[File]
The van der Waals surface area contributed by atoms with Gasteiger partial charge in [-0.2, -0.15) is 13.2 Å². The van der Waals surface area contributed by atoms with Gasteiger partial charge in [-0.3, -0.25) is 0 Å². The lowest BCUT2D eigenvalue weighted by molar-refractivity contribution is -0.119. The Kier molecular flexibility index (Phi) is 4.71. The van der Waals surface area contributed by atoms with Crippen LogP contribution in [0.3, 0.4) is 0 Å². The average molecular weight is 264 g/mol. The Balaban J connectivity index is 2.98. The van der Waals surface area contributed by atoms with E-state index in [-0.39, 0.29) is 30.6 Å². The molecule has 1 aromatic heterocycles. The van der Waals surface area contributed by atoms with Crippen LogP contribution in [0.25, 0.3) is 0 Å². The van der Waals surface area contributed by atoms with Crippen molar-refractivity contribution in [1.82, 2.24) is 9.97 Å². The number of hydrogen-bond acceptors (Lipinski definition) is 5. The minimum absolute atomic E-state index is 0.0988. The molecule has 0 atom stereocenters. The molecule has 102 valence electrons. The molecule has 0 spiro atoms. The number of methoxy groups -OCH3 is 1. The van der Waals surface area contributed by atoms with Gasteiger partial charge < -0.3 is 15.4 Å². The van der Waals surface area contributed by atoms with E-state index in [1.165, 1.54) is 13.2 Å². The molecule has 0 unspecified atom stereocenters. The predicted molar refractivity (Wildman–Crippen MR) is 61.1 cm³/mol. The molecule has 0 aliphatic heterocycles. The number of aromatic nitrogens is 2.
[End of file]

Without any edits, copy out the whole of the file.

The van der Waals surface area contributed by atoms with Gasteiger partial charge in [-0.2, -0.15) is 13.2 Å². The van der Waals surface area contributed by atoms with Gasteiger partial charge in [-0.3, -0.25) is 0 Å². The lowest BCUT2D eigenvalue weighted by molar-refractivity contribution is -0.119. The Kier molecular flexibility index (Phi) is 4.71. The van der Waals surface area contributed by atoms with Crippen LogP contribution in [0.3, 0.4) is 0 Å². The average molecular weight is 264 g/mol. The Balaban J connectivity index is 2.98. The van der Waals surface area contributed by atoms with E-state index in [-0.39, 0.29) is 30.6 Å². The molecule has 1 aromatic heterocycles. The van der Waals surface area contributed by atoms with Crippen LogP contribution in [0.25, 0.3) is 0 Å². The van der Waals surface area contributed by atoms with Crippen molar-refractivity contribution in [1.82, 2.24) is 9.97 Å². The number of hydrogen-bond acceptors (Lipinski definition) is 5. The minimum absolute atomic E-state index is 0.0988. The molecule has 0 atom stereocenters. The molecule has 102 valence electrons. The molecule has 0 spiro atoms. The number of methoxy groups -OCH3 is 1. The van der Waals surface area contributed by atoms with Gasteiger partial charge < -0.3 is 15.4 Å². The van der Waals surface area contributed by atoms with E-state index in [1.165, 1.54) is 13.2 Å². The molecule has 0 unspecified atom stereocenters. The predicted molar refractivity (Wildman–Crippen MR) is 61.1 cm³/mol. The molecule has 0 aliphatic heterocycles. The number of aromatic nitrogens is 2.